The hippocampus is critical for memory tasks which require an active maintenance of memory for a short period of time; however, the underlying neural mechanisms remain unknown. Most theoretical and computational models, which date back to the classic proposals by Donald Hebb in , have been self-constrained by anatomy, as most models rely on the recurrent connectivity in region CA3 to support "reverberating activity" capable of memory maintenance. However, several physiological and behavioral studies have specifically implicated region CA1 in tasks which require an active maintenance of memory. Here, we demonstrate that despite limited recurrent connectivity, CA1 contains a robust cellular mechanism for active memory maintenance in the form of self-sustained persistent firing. Using in vitro whole-cell recordings, we demonstrate that brief stimulation (0.2-2 s) reliably elicits long-lasting (> 30 s) persistent firing that is supported by the calcium-activated non-selective cationic current. In contrast to more traditional ideas, these data suggest that the hippocampal region CA1 is capable of active maintenance of memory.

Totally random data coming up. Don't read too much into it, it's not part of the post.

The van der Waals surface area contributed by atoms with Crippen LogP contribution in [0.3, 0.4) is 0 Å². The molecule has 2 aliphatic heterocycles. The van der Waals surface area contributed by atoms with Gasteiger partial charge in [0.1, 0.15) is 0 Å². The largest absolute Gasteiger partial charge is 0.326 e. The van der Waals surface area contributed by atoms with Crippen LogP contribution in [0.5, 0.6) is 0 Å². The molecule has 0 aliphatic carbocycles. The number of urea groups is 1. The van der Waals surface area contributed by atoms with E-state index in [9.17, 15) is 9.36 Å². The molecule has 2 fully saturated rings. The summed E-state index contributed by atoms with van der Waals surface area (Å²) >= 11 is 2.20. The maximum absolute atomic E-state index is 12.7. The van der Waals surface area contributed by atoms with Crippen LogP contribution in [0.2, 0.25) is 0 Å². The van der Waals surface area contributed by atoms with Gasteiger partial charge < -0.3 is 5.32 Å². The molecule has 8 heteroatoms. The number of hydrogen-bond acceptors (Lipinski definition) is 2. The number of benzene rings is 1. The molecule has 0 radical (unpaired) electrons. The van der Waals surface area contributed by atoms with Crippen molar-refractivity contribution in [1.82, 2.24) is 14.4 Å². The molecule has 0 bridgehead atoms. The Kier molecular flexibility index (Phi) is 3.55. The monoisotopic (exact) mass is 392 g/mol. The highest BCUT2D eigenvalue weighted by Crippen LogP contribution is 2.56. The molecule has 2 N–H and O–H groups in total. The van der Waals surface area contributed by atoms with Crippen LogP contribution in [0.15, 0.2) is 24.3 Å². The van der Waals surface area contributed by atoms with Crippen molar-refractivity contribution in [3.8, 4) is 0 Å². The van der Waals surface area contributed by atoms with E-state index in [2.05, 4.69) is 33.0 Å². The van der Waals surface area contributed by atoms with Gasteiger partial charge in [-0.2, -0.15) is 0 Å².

Keywords: CAN current; information retention; learning and memory; mAChR; whole-cell patch clamp.
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